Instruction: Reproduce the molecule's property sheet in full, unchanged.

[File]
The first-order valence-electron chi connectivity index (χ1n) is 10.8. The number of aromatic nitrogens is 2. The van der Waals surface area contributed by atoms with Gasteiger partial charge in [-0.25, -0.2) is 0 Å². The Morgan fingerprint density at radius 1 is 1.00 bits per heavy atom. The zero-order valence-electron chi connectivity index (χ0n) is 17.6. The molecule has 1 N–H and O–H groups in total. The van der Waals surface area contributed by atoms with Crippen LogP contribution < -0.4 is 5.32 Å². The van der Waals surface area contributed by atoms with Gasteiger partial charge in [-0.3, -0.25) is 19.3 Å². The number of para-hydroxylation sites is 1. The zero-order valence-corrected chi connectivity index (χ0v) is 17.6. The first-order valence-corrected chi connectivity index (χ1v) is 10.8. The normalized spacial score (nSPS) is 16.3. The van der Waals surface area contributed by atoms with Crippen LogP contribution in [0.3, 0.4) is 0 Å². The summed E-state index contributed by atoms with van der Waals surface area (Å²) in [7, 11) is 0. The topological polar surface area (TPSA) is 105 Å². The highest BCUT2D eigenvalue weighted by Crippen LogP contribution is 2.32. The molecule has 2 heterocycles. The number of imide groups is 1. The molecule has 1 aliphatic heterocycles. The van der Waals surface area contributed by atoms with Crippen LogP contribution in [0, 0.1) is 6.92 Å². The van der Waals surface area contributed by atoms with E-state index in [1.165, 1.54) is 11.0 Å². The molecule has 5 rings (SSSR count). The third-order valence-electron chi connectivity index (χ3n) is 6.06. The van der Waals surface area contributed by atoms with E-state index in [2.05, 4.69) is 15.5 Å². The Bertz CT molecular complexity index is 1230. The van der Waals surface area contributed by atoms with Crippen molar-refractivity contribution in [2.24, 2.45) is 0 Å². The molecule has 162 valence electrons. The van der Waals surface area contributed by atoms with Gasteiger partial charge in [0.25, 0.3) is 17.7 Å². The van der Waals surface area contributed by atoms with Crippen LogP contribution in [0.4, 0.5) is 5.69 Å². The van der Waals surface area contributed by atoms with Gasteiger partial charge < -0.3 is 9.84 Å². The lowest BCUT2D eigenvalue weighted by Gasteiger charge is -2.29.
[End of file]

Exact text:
The first-order valence-electron chi connectivity index (χ1n) is 10.8. The number of aromatic nitrogens is 2. The van der Waals surface area contributed by atoms with Gasteiger partial charge in [-0.25, -0.2) is 0 Å². The Morgan fingerprint density at radius 1 is 1.00 bits per heavy atom. The zero-order valence-electron chi connectivity index (χ0n) is 17.6. The molecule has 1 N–H and O–H groups in total. The van der Waals surface area contributed by atoms with Crippen LogP contribution < -0.4 is 5.32 Å². The van der Waals surface area contributed by atoms with Gasteiger partial charge in [-0.3, -0.25) is 19.3 Å². The number of para-hydroxylation sites is 1. The zero-order valence-corrected chi connectivity index (χ0v) is 17.6. The first-order valence-corrected chi connectivity index (χ1v) is 10.8. The normalized spacial score (nSPS) is 16.3. The van der Waals surface area contributed by atoms with Crippen LogP contribution in [0.3, 0.4) is 0 Å². The summed E-state index contributed by atoms with van der Waals surface area (Å²) in [7, 11) is 0. The topological polar surface area (TPSA) is 105 Å². The highest BCUT2D eigenvalue weighted by Crippen LogP contribution is 2.32. The molecule has 2 heterocycles. The number of imide groups is 1. The molecule has 1 aliphatic heterocycles. The van der Waals surface area contributed by atoms with Crippen LogP contribution in [0, 0.1) is 6.92 Å². The van der Waals surface area contributed by atoms with E-state index in [1.165, 1.54) is 11.0 Å². The molecule has 5 rings (SSSR count). The third-order valence-electron chi connectivity index (χ3n) is 6.06. The van der Waals surface area contributed by atoms with E-state index in [2.05, 4.69) is 15.5 Å². The Bertz CT molecular complexity index is 1230. The van der Waals surface area contributed by atoms with Crippen molar-refractivity contribution in [2.24, 2.45) is 0 Å². The molecule has 162 valence electrons. The van der Waals surface area contributed by atoms with Gasteiger partial charge in [0.25, 0.3) is 17.7 Å². The van der Waals surface area contributed by atoms with Crippen LogP contribution in [0.4, 0.5) is 5.69 Å². The van der Waals surface area contributed by atoms with Gasteiger partial charge < -0.3 is 9.84 Å². The lowest BCUT2D eigenvalue weighted by Gasteiger charge is -2.29.